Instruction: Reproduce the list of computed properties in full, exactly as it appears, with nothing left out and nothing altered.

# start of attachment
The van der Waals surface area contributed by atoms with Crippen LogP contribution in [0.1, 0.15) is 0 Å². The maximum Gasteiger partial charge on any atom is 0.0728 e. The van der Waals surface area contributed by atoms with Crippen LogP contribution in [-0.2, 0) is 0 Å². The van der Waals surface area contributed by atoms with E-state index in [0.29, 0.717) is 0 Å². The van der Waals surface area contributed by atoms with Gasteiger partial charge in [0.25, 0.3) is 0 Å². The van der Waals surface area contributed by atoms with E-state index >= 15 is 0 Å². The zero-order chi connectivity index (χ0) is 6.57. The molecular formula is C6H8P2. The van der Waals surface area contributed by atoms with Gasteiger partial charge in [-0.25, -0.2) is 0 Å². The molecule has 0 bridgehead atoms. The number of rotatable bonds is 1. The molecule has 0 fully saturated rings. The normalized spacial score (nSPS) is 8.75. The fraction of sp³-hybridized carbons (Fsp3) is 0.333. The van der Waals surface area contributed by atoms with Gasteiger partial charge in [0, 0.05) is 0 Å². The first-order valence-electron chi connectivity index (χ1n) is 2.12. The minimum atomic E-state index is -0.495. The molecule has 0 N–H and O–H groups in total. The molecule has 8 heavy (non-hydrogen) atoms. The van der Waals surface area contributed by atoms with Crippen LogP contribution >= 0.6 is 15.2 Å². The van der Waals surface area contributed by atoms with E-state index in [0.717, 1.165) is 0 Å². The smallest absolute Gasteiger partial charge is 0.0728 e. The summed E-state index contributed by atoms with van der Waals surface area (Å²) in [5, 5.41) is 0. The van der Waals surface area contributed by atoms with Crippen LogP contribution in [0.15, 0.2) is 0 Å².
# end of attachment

The van der Waals surface area contributed by atoms with Crippen LogP contribution in [0.1, 0.15) is 0 Å². The maximum Gasteiger partial charge on any atom is 0.0728 e. The van der Waals surface area contributed by atoms with Crippen LogP contribution in [-0.2, 0) is 0 Å². The van der Waals surface area contributed by atoms with E-state index in [0.29, 0.717) is 0 Å². The van der Waals surface area contributed by atoms with Gasteiger partial charge in [0.25, 0.3) is 0 Å². The van der Waals surface area contributed by atoms with E-state index >= 15 is 0 Å². The zero-order chi connectivity index (χ0) is 6.57. The molecular formula is C6H8P2. The van der Waals surface area contributed by atoms with Gasteiger partial charge in [-0.25, -0.2) is 0 Å². The molecule has 0 bridgehead atoms. The number of rotatable bonds is 1. The molecule has 0 fully saturated rings. The normalized spacial score (nSPS) is 8.75. The fraction of sp³-hybridized carbons (Fsp3) is 0.333. The van der Waals surface area contributed by atoms with Gasteiger partial charge in [0, 0.05) is 0 Å². The first-order valence-electron chi connectivity index (χ1n) is 2.12. The minimum atomic E-state index is -0.495. The molecule has 0 N–H and O–H groups in total. The molecule has 8 heavy (non-hydrogen) atoms. The van der Waals surface area contributed by atoms with Crippen LogP contribution >= 0.6 is 15.2 Å². The van der Waals surface area contributed by atoms with E-state index in [0.717, 1.165) is 0 Å². The smallest absolute Gasteiger partial charge is 0.0728 e. The summed E-state index contributed by atoms with van der Waals surface area (Å²) in [5, 5.41) is 0. The van der Waals surface area contributed by atoms with Crippen LogP contribution in [0.15, 0.2) is 0 Å².